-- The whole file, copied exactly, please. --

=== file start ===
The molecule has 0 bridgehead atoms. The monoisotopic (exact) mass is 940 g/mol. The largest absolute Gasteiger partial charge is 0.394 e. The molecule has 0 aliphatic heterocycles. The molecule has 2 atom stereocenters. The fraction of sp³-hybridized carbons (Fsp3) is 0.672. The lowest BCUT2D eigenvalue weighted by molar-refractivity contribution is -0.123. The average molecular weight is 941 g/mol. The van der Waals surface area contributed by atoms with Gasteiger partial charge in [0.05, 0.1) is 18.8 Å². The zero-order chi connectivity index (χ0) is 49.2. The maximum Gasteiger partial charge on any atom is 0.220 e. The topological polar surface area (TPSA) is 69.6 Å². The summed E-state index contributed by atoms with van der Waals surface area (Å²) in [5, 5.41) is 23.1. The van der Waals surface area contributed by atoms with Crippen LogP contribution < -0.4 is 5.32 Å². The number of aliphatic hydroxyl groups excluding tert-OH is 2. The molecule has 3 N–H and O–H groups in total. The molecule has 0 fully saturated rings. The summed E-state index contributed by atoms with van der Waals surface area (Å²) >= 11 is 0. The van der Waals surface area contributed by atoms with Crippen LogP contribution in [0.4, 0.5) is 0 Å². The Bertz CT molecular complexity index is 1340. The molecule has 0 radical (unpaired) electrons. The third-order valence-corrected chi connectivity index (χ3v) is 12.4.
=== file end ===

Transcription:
The molecule has 0 bridgehead atoms. The monoisotopic (exact) mass is 940 g/mol. The largest absolute Gasteiger partial charge is 0.394 e. The molecule has 0 aliphatic heterocycles. The molecule has 2 atom stereocenters. The fraction of sp³-hybridized carbons (Fsp3) is 0.672. The lowest BCUT2D eigenvalue weighted by molar-refractivity contribution is -0.123. The average molecular weight is 941 g/mol. The van der Waals surface area contributed by atoms with Gasteiger partial charge in [0.05, 0.1) is 18.8 Å². The zero-order chi connectivity index (χ0) is 49.2. The maximum Gasteiger partial charge on any atom is 0.220 e. The topological polar surface area (TPSA) is 69.6 Å². The summed E-state index contributed by atoms with van der Waals surface area (Å²) in [5, 5.41) is 23.1. The van der Waals surface area contributed by atoms with Crippen LogP contribution < -0.4 is 5.32 Å². The number of aliphatic hydroxyl groups excluding tert-OH is 2. The molecule has 3 N–H and O–H groups in total. The molecule has 0 fully saturated rings. The summed E-state index contributed by atoms with van der Waals surface area (Å²) >= 11 is 0. The van der Waals surface area contributed by atoms with Crippen LogP contribution in [0.4, 0.5) is 0 Å². The Bertz CT molecular complexity index is 1340. The molecule has 0 radical (unpaired) electrons. The third-order valence-corrected chi connectivity index (χ3v) is 12.4.